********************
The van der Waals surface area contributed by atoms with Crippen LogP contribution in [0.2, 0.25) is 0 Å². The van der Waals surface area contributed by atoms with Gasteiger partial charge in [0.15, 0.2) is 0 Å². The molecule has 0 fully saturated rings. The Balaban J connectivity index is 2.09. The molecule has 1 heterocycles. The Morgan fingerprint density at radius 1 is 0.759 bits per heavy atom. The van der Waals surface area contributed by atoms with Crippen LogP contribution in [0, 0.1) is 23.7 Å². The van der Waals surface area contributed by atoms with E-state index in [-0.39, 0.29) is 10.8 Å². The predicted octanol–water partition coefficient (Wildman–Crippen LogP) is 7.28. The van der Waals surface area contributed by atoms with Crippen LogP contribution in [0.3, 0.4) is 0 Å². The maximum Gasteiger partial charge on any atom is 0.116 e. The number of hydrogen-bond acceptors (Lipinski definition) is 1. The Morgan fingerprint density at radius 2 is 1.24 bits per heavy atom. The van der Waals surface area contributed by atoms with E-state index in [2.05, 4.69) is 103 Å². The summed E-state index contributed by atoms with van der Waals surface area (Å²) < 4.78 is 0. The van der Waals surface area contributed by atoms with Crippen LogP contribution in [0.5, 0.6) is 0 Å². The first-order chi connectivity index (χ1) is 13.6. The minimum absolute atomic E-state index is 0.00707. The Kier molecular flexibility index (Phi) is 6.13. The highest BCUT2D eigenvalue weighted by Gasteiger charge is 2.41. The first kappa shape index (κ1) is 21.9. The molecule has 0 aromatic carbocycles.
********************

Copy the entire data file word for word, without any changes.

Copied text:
The van der Waals surface area contributed by atoms with Crippen LogP contribution in [0.2, 0.25) is 0 Å². The van der Waals surface area contributed by atoms with Gasteiger partial charge in [0.15, 0.2) is 0 Å². The molecule has 0 fully saturated rings. The Balaban J connectivity index is 2.09. The molecule has 1 heterocycles. The Morgan fingerprint density at radius 1 is 0.759 bits per heavy atom. The van der Waals surface area contributed by atoms with Crippen LogP contribution in [0, 0.1) is 23.7 Å². The van der Waals surface area contributed by atoms with E-state index in [-0.39, 0.29) is 10.8 Å². The predicted octanol–water partition coefficient (Wildman–Crippen LogP) is 7.28. The van der Waals surface area contributed by atoms with Crippen LogP contribution in [0.3, 0.4) is 0 Å². The maximum Gasteiger partial charge on any atom is 0.116 e. The number of hydrogen-bond acceptors (Lipinski definition) is 1. The Morgan fingerprint density at radius 2 is 1.24 bits per heavy atom. The van der Waals surface area contributed by atoms with E-state index in [2.05, 4.69) is 103 Å². The summed E-state index contributed by atoms with van der Waals surface area (Å²) < 4.78 is 0. The van der Waals surface area contributed by atoms with Crippen LogP contribution in [0.5, 0.6) is 0 Å². The first-order chi connectivity index (χ1) is 13.6. The minimum absolute atomic E-state index is 0.00707. The Kier molecular flexibility index (Phi) is 6.13. The highest BCUT2D eigenvalue weighted by Gasteiger charge is 2.41. The first kappa shape index (κ1) is 21.9. The molecule has 0 aromatic carbocycles.